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Bond Funds Are on a Record Pace After Raking in Nearly $400 Billion in the First Half of 2024

July 9, 2024
minute read

Investors have flocked to bond funds this year, driven by the commencement of interest-rate cuts from central banks worldwide.

According to EPFR data, bond funds have already seen nearly $400 billion in net inflows, accounting for approximately 51% of the full-year record set in 2021. Cameron Brandt, director of research at EPFR, noted in a Monday client note that "actively managed funds have absorbed the biggest share of the flows so far this year."

In 2022, actively managed fixed-income funds suffered significant losses as the Federal Reserve and other central banks globally began raising rates to combat inflation. These rate hikes severely impacted low-coupon bonds issued in the low-rate environment of the past decade, particularly as new securities began offering some of the highest yields seen in 15 years.

The Bloomberg U.S. Treasury 20+ Year bond index has struggled, showing a 1.1% return month-to-date but facing a three-year return of minus 30.4%, according to FactSet data. Similarly, the iShares 20+ Year Treasury Bond ETF (TLT) is on track for a three-year return exceeding minus 30%.

However, a shift towards rate cuts has already started. In June, the European Central Bank reduced rates by 25 basis points to 3.75%, down from a record high of 4%. While the Federal Reserve typically leads global rate cuts, its policy rate has remained in the 5.25% to 5.5% range, a near two-decade high. Yet, with the U.S. unemployment rate rising to 4.1% in June and other indicators suggesting potential economic weakening, more investors anticipate that the Fed will soon lower rates.

As U.S. stocks (SPX, DJIA, COMP) reached fresh record highs at midyear, the 10-year Treasury yield (BX

) retreated from a pandemic high of 5% to about 4.27% as of Monday, according to FactSet. This compares to 3-month Treasury bills (BX

) trading at a yield of 5.35%.

The substantial inflows into bond funds this year are a stark contrast to last year's outflows. In 2022, many investors pulled out of actively managed fixed-income funds due to the rapid rate hikes by central banks. These hikes aimed to curb inflation but negatively impacted low-coupon bonds issued during the past decade’s low-rate environment. New securities offering higher yields compounded the issue, making older bonds less attractive.

Despite these challenges, the bond market's outlook has started to shift positively with the initiation of rate cuts. The European Central Bank's recent rate reduction is a significant indicator of this trend. Although the Federal Reserve has yet to cut rates, maintaining its policy rate in the 5.25% to 5.5% range, signs of economic slowdown in the U.S. have led many to believe that rate cuts are imminent. The rising U.S. unemployment rate and other economic indicators suggest that the Fed may soon pivot to a more accommodative stance.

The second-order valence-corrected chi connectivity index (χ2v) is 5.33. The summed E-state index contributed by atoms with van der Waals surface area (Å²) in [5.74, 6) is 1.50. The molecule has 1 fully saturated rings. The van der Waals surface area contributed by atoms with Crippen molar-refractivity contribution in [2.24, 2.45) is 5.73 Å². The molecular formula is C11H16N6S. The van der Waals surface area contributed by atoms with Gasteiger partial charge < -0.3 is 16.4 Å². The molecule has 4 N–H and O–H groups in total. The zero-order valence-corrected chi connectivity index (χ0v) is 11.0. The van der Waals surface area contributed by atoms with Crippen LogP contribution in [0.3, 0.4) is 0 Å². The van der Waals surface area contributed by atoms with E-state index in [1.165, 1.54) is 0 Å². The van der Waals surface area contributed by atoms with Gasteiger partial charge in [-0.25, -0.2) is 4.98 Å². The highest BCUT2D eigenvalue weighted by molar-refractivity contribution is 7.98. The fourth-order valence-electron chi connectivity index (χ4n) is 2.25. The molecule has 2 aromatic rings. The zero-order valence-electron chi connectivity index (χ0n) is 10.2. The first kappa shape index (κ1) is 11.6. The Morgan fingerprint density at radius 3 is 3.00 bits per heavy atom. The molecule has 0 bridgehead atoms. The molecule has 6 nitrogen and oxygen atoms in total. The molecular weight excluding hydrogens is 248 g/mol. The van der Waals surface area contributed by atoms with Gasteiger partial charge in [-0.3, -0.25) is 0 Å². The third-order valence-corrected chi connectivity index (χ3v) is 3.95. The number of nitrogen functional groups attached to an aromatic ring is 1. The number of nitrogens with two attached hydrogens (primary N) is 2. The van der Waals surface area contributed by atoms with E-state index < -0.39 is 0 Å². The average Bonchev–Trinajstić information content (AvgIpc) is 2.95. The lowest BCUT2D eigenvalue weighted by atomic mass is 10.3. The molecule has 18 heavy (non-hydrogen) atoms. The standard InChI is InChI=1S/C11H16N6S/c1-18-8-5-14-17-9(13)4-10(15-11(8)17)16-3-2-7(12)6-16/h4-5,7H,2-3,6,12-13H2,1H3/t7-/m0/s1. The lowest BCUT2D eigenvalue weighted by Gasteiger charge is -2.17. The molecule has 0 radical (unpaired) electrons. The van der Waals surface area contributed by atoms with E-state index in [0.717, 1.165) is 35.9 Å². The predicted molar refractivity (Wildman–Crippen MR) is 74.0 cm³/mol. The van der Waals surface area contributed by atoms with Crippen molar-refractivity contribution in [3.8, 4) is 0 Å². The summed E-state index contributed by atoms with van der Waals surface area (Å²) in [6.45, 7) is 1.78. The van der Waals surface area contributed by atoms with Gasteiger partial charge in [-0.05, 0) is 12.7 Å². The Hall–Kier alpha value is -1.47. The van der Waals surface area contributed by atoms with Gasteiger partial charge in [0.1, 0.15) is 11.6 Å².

The performance of U.S. stocks has been strong, with indices like the S&P 500, Dow Jones Industrial Average, and Nasdaq Composite reaching new highs by midyear. At the same time, the 10-year Treasury yield has decreased from its pandemic peak, signaling a shift in investor sentiment. The yield on the 10-year Treasury has dropped to about 4.27%, down from a high of 5%, while 3-month Treasury bills are yielding 5.35%.

In summary, the significant inflows into bond funds reflect a growing investor confidence as central banks begin to lower interest rates. Despite the heavy losses faced by actively managed fixed-income funds in 2022, the landscape is changing.

The initiation of rate cuts by the European Central Bank and the potential for similar moves by the Federal Reserve have contributed to a more optimistic outlook for the bond market. Investors are now positioning themselves to take advantage of these favorable conditions, with the expectation that bond yields will continue to improve as rates decline. This shift marks a significant turnaround from the challenges faced last year and highlights the dynamic nature of the global financial markets.

Cathy Hills
Associate Editor
Eric Ng
John Liu
Editorial Board
Bryan Curtis
Adan Harris
Managing Editor
Cathy Hills
Associate Editor

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